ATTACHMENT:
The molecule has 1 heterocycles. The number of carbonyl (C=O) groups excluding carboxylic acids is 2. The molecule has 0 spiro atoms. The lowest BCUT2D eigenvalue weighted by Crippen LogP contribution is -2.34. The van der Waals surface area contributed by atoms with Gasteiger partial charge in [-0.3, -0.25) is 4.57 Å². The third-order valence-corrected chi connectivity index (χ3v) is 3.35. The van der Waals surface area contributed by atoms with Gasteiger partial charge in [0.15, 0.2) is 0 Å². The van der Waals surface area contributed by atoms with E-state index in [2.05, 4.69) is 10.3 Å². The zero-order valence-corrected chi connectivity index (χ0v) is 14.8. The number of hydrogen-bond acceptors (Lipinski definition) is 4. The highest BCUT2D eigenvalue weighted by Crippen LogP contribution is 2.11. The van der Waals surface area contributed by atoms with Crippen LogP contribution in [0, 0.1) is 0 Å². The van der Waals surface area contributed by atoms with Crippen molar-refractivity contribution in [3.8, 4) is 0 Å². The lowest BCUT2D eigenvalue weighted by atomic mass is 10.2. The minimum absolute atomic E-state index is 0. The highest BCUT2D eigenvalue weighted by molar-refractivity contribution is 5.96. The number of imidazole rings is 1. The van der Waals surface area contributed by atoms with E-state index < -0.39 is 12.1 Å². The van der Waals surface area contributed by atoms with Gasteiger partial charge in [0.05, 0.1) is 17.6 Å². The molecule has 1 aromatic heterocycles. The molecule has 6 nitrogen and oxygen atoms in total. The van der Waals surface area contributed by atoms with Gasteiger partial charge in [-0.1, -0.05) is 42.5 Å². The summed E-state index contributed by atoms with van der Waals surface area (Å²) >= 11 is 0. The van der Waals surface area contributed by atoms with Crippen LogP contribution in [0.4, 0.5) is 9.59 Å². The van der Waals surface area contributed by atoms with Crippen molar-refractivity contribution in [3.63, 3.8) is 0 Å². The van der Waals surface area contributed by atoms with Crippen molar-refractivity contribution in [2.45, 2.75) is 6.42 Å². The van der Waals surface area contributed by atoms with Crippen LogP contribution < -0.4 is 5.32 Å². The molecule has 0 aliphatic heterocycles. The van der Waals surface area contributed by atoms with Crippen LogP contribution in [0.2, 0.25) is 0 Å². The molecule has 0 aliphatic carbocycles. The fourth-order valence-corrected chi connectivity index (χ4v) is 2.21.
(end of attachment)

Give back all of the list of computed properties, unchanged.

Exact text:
The molecule has 1 heterocycles. The number of carbonyl (C=O) groups excluding carboxylic acids is 2. The molecule has 0 spiro atoms. The lowest BCUT2D eigenvalue weighted by Crippen LogP contribution is -2.34. The van der Waals surface area contributed by atoms with Gasteiger partial charge in [-0.3, -0.25) is 4.57 Å². The third-order valence-corrected chi connectivity index (χ3v) is 3.35. The van der Waals surface area contributed by atoms with Gasteiger partial charge in [0.15, 0.2) is 0 Å². The van der Waals surface area contributed by atoms with E-state index in [2.05, 4.69) is 10.3 Å². The zero-order valence-corrected chi connectivity index (χ0v) is 14.8. The number of hydrogen-bond acceptors (Lipinski definition) is 4. The highest BCUT2D eigenvalue weighted by Crippen LogP contribution is 2.11. The van der Waals surface area contributed by atoms with Crippen LogP contribution in [0, 0.1) is 0 Å². The van der Waals surface area contributed by atoms with Crippen molar-refractivity contribution in [3.8, 4) is 0 Å². The lowest BCUT2D eigenvalue weighted by atomic mass is 10.2. The minimum absolute atomic E-state index is 0. The highest BCUT2D eigenvalue weighted by molar-refractivity contribution is 5.96. The number of imidazole rings is 1. The van der Waals surface area contributed by atoms with E-state index < -0.39 is 12.1 Å². The van der Waals surface area contributed by atoms with Gasteiger partial charge in [0.05, 0.1) is 17.6 Å². The molecule has 1 aromatic heterocycles. The molecule has 6 nitrogen and oxygen atoms in total. The van der Waals surface area contributed by atoms with Gasteiger partial charge in [-0.1, -0.05) is 42.5 Å². The summed E-state index contributed by atoms with van der Waals surface area (Å²) >= 11 is 0. The van der Waals surface area contributed by atoms with Crippen LogP contribution in [0.4, 0.5) is 9.59 Å². The van der Waals surface area contributed by atoms with Crippen molar-refractivity contribution in [3.63, 3.8) is 0 Å². The van der Waals surface area contributed by atoms with Crippen molar-refractivity contribution in [2.45, 2.75) is 6.42 Å². The van der Waals surface area contributed by atoms with Crippen LogP contribution < -0.4 is 5.32 Å². The molecule has 0 aliphatic heterocycles. The van der Waals surface area contributed by atoms with Crippen LogP contribution in [0.2, 0.25) is 0 Å². The molecule has 0 aliphatic carbocycles. The fourth-order valence-corrected chi connectivity index (χ4v) is 2.21.